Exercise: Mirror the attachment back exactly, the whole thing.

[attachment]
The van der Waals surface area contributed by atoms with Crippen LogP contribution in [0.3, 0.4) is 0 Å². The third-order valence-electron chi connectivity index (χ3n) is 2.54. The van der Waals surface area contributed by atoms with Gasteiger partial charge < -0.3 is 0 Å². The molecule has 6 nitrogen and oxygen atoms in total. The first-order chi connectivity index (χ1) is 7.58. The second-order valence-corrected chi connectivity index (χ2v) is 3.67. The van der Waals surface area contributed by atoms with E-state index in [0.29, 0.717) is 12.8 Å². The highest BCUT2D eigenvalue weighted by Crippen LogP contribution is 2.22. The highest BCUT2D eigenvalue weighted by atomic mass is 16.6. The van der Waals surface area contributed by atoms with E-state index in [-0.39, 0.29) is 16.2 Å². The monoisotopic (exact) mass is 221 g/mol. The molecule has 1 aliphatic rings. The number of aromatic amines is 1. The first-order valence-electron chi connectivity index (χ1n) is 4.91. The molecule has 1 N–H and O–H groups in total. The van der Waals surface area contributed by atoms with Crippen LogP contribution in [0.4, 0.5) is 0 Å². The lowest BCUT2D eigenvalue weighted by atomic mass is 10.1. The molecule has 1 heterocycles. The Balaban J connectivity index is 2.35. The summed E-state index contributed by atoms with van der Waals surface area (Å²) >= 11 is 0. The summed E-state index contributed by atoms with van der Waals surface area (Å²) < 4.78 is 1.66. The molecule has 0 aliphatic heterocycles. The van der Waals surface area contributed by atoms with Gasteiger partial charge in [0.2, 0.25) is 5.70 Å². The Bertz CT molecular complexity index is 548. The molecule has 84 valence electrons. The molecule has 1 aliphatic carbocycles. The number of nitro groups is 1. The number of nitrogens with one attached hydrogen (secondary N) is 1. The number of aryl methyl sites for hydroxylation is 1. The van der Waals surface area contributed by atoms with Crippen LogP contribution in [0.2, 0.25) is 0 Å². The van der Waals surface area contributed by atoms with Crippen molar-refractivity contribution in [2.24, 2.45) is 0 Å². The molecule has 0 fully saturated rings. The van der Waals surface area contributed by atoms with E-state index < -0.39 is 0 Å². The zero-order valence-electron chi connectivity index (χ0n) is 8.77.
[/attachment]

The van der Waals surface area contributed by atoms with Crippen LogP contribution in [0.3, 0.4) is 0 Å². The third-order valence-electron chi connectivity index (χ3n) is 2.54. The van der Waals surface area contributed by atoms with Gasteiger partial charge < -0.3 is 0 Å². The molecule has 6 nitrogen and oxygen atoms in total. The first-order chi connectivity index (χ1) is 7.58. The second-order valence-corrected chi connectivity index (χ2v) is 3.67. The van der Waals surface area contributed by atoms with E-state index in [0.29, 0.717) is 12.8 Å². The highest BCUT2D eigenvalue weighted by Crippen LogP contribution is 2.22. The highest BCUT2D eigenvalue weighted by atomic mass is 16.6. The van der Waals surface area contributed by atoms with E-state index in [-0.39, 0.29) is 16.2 Å². The monoisotopic (exact) mass is 221 g/mol. The molecule has 1 aliphatic rings. The number of aromatic amines is 1. The first-order valence-electron chi connectivity index (χ1n) is 4.91. The molecule has 1 N–H and O–H groups in total. The van der Waals surface area contributed by atoms with Crippen LogP contribution in [0.4, 0.5) is 0 Å². The lowest BCUT2D eigenvalue weighted by atomic mass is 10.1. The molecule has 1 heterocycles. The Balaban J connectivity index is 2.35. The summed E-state index contributed by atoms with van der Waals surface area (Å²) >= 11 is 0. The summed E-state index contributed by atoms with van der Waals surface area (Å²) < 4.78 is 1.66. The molecule has 0 aliphatic heterocycles. The van der Waals surface area contributed by atoms with Gasteiger partial charge in [0.2, 0.25) is 5.70 Å². The Bertz CT molecular complexity index is 548. The molecule has 84 valence electrons. The molecule has 1 aliphatic carbocycles. The number of nitro groups is 1. The number of nitrogens with one attached hydrogen (secondary N) is 1. The number of aryl methyl sites for hydroxylation is 1. The van der Waals surface area contributed by atoms with Crippen LogP contribution in [0.2, 0.25) is 0 Å². The van der Waals surface area contributed by atoms with Crippen molar-refractivity contribution in [2.24, 2.45) is 0 Å². The molecule has 0 fully saturated rings. The van der Waals surface area contributed by atoms with E-state index < -0.39 is 0 Å². The zero-order valence-electron chi connectivity index (χ0n) is 8.77.